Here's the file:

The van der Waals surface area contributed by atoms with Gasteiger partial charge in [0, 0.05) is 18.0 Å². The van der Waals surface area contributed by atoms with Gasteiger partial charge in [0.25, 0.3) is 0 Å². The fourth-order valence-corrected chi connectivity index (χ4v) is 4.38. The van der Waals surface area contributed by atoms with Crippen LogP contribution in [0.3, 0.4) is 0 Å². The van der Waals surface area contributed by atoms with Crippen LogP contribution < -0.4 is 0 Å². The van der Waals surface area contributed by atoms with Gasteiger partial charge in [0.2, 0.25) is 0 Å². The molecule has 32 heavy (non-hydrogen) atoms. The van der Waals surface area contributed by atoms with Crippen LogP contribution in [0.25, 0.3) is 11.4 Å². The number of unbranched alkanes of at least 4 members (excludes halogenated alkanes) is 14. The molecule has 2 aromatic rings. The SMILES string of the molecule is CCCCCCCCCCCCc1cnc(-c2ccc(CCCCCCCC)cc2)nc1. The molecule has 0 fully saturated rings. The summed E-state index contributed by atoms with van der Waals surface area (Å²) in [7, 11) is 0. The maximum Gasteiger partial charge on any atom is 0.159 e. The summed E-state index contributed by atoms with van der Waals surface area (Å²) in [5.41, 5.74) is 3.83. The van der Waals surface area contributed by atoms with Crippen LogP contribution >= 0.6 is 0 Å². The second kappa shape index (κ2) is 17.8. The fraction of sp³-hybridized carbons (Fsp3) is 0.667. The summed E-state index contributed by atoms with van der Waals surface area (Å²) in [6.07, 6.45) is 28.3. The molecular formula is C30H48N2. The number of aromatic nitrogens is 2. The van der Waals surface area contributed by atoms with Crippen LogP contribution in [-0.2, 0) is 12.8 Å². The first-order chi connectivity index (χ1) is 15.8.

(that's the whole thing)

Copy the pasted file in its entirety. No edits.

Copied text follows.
The van der Waals surface area contributed by atoms with Gasteiger partial charge in [0, 0.05) is 18.0 Å². The van der Waals surface area contributed by atoms with Gasteiger partial charge in [0.25, 0.3) is 0 Å². The fourth-order valence-corrected chi connectivity index (χ4v) is 4.38. The van der Waals surface area contributed by atoms with Crippen LogP contribution in [0.3, 0.4) is 0 Å². The van der Waals surface area contributed by atoms with Crippen LogP contribution < -0.4 is 0 Å². The van der Waals surface area contributed by atoms with Gasteiger partial charge in [0.2, 0.25) is 0 Å². The molecule has 32 heavy (non-hydrogen) atoms. The van der Waals surface area contributed by atoms with Crippen LogP contribution in [0.25, 0.3) is 11.4 Å². The number of unbranched alkanes of at least 4 members (excludes halogenated alkanes) is 14. The molecule has 2 aromatic rings. The SMILES string of the molecule is CCCCCCCCCCCCc1cnc(-c2ccc(CCCCCCCC)cc2)nc1. The molecule has 0 fully saturated rings. The summed E-state index contributed by atoms with van der Waals surface area (Å²) in [7, 11) is 0. The maximum Gasteiger partial charge on any atom is 0.159 e. The summed E-state index contributed by atoms with van der Waals surface area (Å²) in [5.41, 5.74) is 3.83. The van der Waals surface area contributed by atoms with Crippen LogP contribution >= 0.6 is 0 Å². The second kappa shape index (κ2) is 17.8. The fraction of sp³-hybridized carbons (Fsp3) is 0.667. The summed E-state index contributed by atoms with van der Waals surface area (Å²) in [6.07, 6.45) is 28.3. The molecular formula is C30H48N2. The number of aromatic nitrogens is 2. The van der Waals surface area contributed by atoms with Crippen LogP contribution in [-0.2, 0) is 12.8 Å². The first-order chi connectivity index (χ1) is 15.8.